mon 22/04/2019

CD: Satoshi Tomiie - New Day | reviews, news & interviews

CD: Satoshi Tomiie - New Day

CD: Satoshi Tomiie - New Day

Democratised opulence from veteran Japanese house producer

New Day: definitely not for people who are angry about 'lifestyle music'

Here's a funny one: used as an adjective, “lifestyle” has lately become a popular pejorative term for music (see, most recently, the kerfuffle over Jamie xx's debut solo album). It's taken the place of “coffee table”, which was the Nineties phrase of choice to deride trip-hop and other styles that were considered too smooth or sedentary to meet required criteria of rebelliousness or authenticity or whatever.

This tends, of course, to be a thin veil for inevitably middle-class commentators' neuroses and noble savage view of musicians – and it never involves any examination of who listens to the music in question in reality or what purpose the music serves in their lives, just the continued building of one big undifferentiated IKEA-inhabiting blank-eyed neoliberal strawman.

New Day, by the 48-year-old Japanese producer still best known for "Tears", his 1989 co-production with Frankie Knuckles, is not for people who are angry about “lifestyle music”. It is mostly slow, mostly instrumental, electronic deep house music, with not a hair out of place. Every line is smooth, every cymbal pattern glides regularly over perfectly balanced bass tones and a steady kickdrum. When there are acid house synth noises, they are like a babbling brook, not the torrent of derangement of more ravey tunes. At every moment where it feels a bit sparse, a soft chord wafts up from nowhere and fills the space like perfume or coloured light.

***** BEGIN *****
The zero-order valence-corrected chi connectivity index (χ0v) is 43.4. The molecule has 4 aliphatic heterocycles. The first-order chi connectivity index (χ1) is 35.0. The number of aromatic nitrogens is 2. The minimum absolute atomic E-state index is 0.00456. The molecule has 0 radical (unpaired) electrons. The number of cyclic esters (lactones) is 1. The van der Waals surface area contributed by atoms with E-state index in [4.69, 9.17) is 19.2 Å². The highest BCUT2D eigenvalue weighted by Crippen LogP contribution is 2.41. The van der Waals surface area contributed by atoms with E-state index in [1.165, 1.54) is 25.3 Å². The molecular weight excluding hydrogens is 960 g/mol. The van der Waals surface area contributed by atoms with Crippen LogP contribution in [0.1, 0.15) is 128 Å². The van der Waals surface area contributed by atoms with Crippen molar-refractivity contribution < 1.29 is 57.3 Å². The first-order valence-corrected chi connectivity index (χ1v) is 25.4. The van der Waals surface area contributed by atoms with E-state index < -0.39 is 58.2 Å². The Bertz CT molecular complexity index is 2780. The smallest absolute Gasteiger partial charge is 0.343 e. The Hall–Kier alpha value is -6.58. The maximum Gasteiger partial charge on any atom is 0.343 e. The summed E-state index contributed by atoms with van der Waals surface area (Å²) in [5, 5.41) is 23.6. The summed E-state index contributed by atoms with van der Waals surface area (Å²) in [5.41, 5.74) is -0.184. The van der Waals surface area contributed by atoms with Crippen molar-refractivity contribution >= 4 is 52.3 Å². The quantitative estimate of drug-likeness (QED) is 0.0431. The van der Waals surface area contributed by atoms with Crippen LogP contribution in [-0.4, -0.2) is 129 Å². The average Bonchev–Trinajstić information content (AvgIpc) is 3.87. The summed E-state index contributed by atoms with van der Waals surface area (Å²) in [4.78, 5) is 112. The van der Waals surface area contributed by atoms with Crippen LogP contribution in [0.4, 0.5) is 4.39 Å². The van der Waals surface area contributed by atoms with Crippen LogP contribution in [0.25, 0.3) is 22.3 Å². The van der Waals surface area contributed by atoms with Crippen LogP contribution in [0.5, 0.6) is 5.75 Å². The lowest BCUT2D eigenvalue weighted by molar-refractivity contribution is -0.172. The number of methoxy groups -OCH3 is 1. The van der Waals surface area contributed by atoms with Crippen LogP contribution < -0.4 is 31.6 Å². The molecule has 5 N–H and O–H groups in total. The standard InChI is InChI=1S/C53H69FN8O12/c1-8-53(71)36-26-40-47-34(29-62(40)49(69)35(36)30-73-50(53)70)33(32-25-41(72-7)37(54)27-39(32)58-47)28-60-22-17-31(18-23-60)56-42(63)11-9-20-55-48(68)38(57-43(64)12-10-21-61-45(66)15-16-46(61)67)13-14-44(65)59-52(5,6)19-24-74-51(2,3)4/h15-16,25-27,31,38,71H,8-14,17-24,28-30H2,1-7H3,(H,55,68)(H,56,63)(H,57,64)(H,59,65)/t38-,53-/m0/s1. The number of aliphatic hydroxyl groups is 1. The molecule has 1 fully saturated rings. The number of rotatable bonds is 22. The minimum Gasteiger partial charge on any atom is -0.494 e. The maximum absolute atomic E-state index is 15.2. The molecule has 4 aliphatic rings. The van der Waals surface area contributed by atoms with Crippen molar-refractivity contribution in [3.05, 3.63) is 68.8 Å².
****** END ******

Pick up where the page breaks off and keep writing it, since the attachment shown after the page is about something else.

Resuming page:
It is lifestyle music in the most literal sense. It is interior design music: if you give it time and immerse yourself, it surrounds you with elegance, calm and opulence. It's not innovative and it's not radical. It just does a job. But does that mean it is somehow morally bad? Well, the great point about instrumental music, and especially when it is as calm and thoughtful as this, is that it allows you to make up your own mind.

It is democratising in that way: when something is as cheap (or free) as recorded music now is, it offers up opulence and space for thought that's available to all. In a time when our attention is pulled endlessly hither and thither, something which is expressly dedicated to your own space – yes, to your own lifestyle – has real value, and so does this rather beautiful album.

If you give it time and immerse yourself, it surrounds you with elegance, calm and opulence

rating

Editor Rating: 
4
Average: 4 (1 vote)

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